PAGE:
When companies are pursuing the long-term development, especially when we hope to build a permanent operating institution, we must have a broad view, not only focus on customers’ current value, but also create and enhance customers’ lifetime value. Firstly, companies need to ensure the quality of its products could satisfy customers’ need; then, companies need to be able to provide good “consumption experience” to attract customer participation and build their loyalty to your brand. Tactics could be that firms not only provide after-sale service, but actively offer lifetime service, cultivate “lifetime customers”, create lifetime value in further (Lusch, Vargo, and Malter 2006).

CRM regards that the total value of the firm’s customer base is an important driver of company profitability (Kotler, 2003, P52). In order to set up a comprehensive customer database, high-quality, timely, and accurate information need to be collected such as customer’s demographics, past purchase etc and then put into a data warehouse. And the database could be used by companies on marketing like to identify customer response, make attractive or timely offers ect. However, Kotler (2003) also identified three problems of database marketing: firstly, companies need to spend a large investment in computer hardware, database, software, analytical programs, communication links, and skilled personnel to build and maintain a customer database; secondly, it is difficult to get everyone in the company to be customer-oriented in and to use the available information; thirdly, customer may not want to keep a relationship with the company, some of whom may even think that their personal information should not be collected (Kotler, 2003, P55). And some real examples tell us that the database marketing is not helpful to every company’s CRM, reasons of failure of CRM implementation could be the high cost, poorly designed system, ignorance by collaborators (Kotler, 2003, P56).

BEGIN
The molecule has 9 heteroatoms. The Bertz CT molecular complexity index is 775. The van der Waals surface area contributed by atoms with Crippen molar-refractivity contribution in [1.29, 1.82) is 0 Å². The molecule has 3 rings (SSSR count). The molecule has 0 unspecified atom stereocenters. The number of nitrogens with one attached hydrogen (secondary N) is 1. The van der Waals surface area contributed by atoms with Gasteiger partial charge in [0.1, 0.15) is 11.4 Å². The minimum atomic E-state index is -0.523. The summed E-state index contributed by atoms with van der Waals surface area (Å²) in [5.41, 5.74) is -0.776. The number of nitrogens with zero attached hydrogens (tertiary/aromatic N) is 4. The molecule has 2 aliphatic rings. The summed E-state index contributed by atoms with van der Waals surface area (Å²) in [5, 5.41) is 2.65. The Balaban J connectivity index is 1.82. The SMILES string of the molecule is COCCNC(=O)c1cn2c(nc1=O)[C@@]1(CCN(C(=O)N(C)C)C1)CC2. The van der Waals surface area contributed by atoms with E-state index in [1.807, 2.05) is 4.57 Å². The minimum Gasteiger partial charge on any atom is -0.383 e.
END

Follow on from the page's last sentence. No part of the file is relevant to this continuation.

Conclusively, we are facing a totally different consumption and marketing environment, so we should also change our ideological foundation of making strategies. Major changes include that marketing has shifted from the goods-dominant logic to service–dominant logic; customers could actively choose their favourite products; the key resources have changed to be intangible resources; customers become a co-creator of value; maintaining customer relationship becomes more and more important to companies. So strategic and tactical implications to companies are: be customer-oriented, continually satisfy customer needs; enhance the service consciousness and improve service quality; increase customer participation; marketing research, product test need to be taken regularly to ensure customer needs could be satisfied; carry out adaptive learning and innovative learning within the company. Two main types of benefits could be brought to companies: reduce costs and increase profit and value through CRM. However, the initial investment is expensive, and it is hard to make ensure everyone one in the company could be customer-oriented, also, some customers may refuse to maintain relationship with firms.

  1. Strategy is the direction and scope of an organization over the long term, and the tactics is the specific actions implementing strategy(Johnson and Scholes, 2002, P 10).
  2. New Definition of Marketing (est. in 2007): Marketing is the activity, set of institutions, and processes for creating, communicating, delivering, and exchanging offerings that have value for customers, clients, partners, and society at large( AMA, 2007).
  3. “Future shock” is a book written by the sociologist and futurologist Alvin Toffer in 1970
  4. The Pareto principle ( also knows the “20-80” rule) states that it is possible for 80% of the company’s profit to be provided by 20% of the total number of customers (Sherden, 1994).
  5. Customer lifetime value (CLV) is defined as the net present value of the future profit flow over a customer’s lifetime (Christopher, Payne and Ballantyne, 2002, P62)
  6. According to Bill Inmon (1992), a data warehouse is a database that contains the following four characteristics: subject oriented, non-volatile, integrated and time variant (Todman, 2001, P32).